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Re: [mythsoc] Lilith

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  • Juliet Blosser
    ... I also have a matching copy of The Golden Key. My husband got them for me as a Christmas or birthday gift, so I m not sure what others there might be.
    Message 1 of 7 , Sep 29, 2000
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      On Fri, Sep 29, 2000 at 12:37:38PM -0400, ERATRIANO@... wrote:
      > In a message dated 09/28/2000 4:55:15 PM Eastern Daylight Time,
      > juliet@... writes:
      >
      > << A good volume of his fairy stories is still on my to-buy list,
      > though I have The Light Princess in a small paperback with illustrations
      > by Maurice Sendak.
      > >>
      > Now that sounds like a book to have. Did Sendak do more of his books?
      >
      I also have a matching copy of The Golden Key. My husband got them for
      me as a Christmas or birthday gift, so I'm not sure what others there
      might be. Ok, I just checked on Amazon and those seem to be the only two.
      They also seem to be available in hardcover.
    • David S. Bratman
      ... You ask a large question, but briefly, in my and others opinion, Dunsany was the most pellucid stylist, and possessed of one of the most verdant
      Message 2 of 7 , Sep 29, 2000
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        Jane Harrison wrote:

        > Would like recommendation to MacDonald's work. I already have Morris's
        > work. What
        > about Lord Dunsany's stories. I only have one. And would appreciate any
        > comments on these writers and others of similar time.

        You ask a large question, but briefly, in my and others' opinion, Dunsany
        was the most pellucid stylist, and possessed of one of the most verdant
        imaginations, and the slyest wit, of all fantasists. I confess that
        MacDonald and Morris sometimes put me to sleep (with all of MacDonald's
        dream fantasies, that may not be surprising). Dunsany never does, yet he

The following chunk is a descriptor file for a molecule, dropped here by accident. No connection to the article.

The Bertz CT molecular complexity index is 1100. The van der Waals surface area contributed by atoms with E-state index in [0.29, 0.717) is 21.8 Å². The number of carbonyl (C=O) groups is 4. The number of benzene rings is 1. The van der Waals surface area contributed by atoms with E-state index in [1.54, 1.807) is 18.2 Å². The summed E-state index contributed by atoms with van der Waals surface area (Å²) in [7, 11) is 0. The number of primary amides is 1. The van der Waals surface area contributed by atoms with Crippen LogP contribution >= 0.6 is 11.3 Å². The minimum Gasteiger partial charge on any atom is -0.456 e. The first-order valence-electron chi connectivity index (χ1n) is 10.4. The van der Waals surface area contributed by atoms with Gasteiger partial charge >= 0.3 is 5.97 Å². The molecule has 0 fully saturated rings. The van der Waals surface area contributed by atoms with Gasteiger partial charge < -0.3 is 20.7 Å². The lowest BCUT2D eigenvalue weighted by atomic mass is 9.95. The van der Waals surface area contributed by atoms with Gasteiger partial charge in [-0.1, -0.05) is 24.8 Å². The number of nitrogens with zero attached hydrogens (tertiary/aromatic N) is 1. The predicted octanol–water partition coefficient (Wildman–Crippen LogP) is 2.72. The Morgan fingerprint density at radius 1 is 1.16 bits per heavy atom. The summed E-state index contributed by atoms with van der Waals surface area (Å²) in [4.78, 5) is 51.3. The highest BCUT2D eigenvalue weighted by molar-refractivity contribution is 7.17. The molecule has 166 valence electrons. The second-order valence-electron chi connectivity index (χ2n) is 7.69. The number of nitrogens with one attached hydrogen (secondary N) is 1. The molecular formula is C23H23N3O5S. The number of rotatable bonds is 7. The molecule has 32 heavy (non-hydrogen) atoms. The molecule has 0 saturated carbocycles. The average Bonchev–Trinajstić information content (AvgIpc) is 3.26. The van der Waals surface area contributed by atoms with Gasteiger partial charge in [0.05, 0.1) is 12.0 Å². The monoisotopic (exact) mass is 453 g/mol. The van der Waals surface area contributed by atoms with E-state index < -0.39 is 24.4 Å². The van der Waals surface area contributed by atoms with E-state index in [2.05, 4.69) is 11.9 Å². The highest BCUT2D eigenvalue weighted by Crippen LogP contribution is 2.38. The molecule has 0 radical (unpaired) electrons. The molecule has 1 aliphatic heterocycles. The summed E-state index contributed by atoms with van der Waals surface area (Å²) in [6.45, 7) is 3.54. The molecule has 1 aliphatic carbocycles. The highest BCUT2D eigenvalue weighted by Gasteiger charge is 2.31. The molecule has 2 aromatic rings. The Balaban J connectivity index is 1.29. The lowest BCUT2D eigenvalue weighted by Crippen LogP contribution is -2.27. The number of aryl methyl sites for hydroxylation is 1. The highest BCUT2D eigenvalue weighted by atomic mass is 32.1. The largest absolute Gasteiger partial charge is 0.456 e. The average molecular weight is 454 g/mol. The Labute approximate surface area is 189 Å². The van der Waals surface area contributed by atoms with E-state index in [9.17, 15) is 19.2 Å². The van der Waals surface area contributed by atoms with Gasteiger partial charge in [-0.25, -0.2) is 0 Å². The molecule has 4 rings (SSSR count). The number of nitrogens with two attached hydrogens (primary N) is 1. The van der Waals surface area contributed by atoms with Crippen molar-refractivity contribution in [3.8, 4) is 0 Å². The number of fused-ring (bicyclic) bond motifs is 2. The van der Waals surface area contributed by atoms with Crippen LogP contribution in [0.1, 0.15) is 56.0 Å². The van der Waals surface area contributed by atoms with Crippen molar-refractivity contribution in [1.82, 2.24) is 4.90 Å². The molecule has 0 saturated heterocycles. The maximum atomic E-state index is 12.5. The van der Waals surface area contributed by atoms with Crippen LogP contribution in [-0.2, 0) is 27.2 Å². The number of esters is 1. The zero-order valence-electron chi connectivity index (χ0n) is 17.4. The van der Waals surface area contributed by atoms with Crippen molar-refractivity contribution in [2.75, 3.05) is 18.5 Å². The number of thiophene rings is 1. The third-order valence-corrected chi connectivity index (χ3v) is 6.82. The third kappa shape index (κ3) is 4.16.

has all their virtues.

        And Juliet Blosser wrote:
        >
        > You can find a selection of Dunsany's work at:
        > http://www.interlog.com/~case/support/content.html

        I find that _how_ I read a work affects strongly my reaction to it, and
        trying to read an author like Dunsany in phosphor is like trying to do
        calm deep-breathing to power rock (though who knows, maybe some people
        do). If you want a more reader-friendly selection of Dunsany, in the
        U.S. there's two of his best novels (The King of Elfland's Daughter and
        The Charwoman's Shadow) currently in print, plus an attractively laid-out
        small press edition of some short stories, under the title of _The
        Hashish Man_. The best current selection of Dunsany, though, is an
        omnibus paperback of most of his best short fiction, under the title
        _Time and the Gods_ (not to be confused with an o.p. shorter collection
        of some of the same stories). All these are available from the
        appropriate online booksellers.


        And David Lenander wrote:

        > _Lilith_ had an enormous impact on me, when I
        > read it at about age 15 (what year did Carter republish it?)

        It was one of the first books in the Ballantine Adult Fantasy series:
        September of 1969.

        David Bratman
        - not responsible for the following advertisement -
      • vaar aragon
        ... by George ... Title character & her domain are one of my favorite takes on the vampire overlord concept (memo to Dracula: you re a ruddy amateur ;) The
        Message 3 of 7 , Oct 2, 2000
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          --- In mythsoc@egroups.com, Melinda Jane Harrison <jharrison3@m...>
          wrote:
          > Hi:
          >
          > Excited newbie still buying books. Anyone on the list read Lilith
          by George
          > MacDonald?

          Title character & her domain are one of my favorite "takes" on the
          vampire overlord concept (memo to Dracula: you're a ruddy amateur ;)
          The "little people" are also I think rather well done. But somehow
          the whole doesn't quite stand up...something about the concept of two
          different "best beloveds" (inherent in the myth, of course, so
          MacDonald is kinda stuck with it), offends the romantic in me. And
          the reform of a certain major character in the late stages smacks a
          little too much of brainwashing for my taste (I'm w/ Chesterton: "God
          sent man forth a free knight/Who might betray his Lord" or however
          that bit goes).

          Of his other fiction, I prefer Princess & Curdie to Princess & the
          Goblins (they can be read out of order with zero damage to lucidity),
          and my favorites of his fairy tales would be the Day Boy and the
          Night Girl (werewolf alert! Well, sorta, anyway...), and that story
          about the princess who waxes and wanes with the phases of the moon.

          > Would like recommendation to MacDonald's work. I already have
          Morris's
          > work. What
          > about Lord Dunsany's stories. I only have one.

          Had trouble getting into Dunsany, myself. Which is odd, because I
          can blast through Merritt, E.R.Burroughs, Russell Thorndyke,
          Lovecraft w/o a backward glance...
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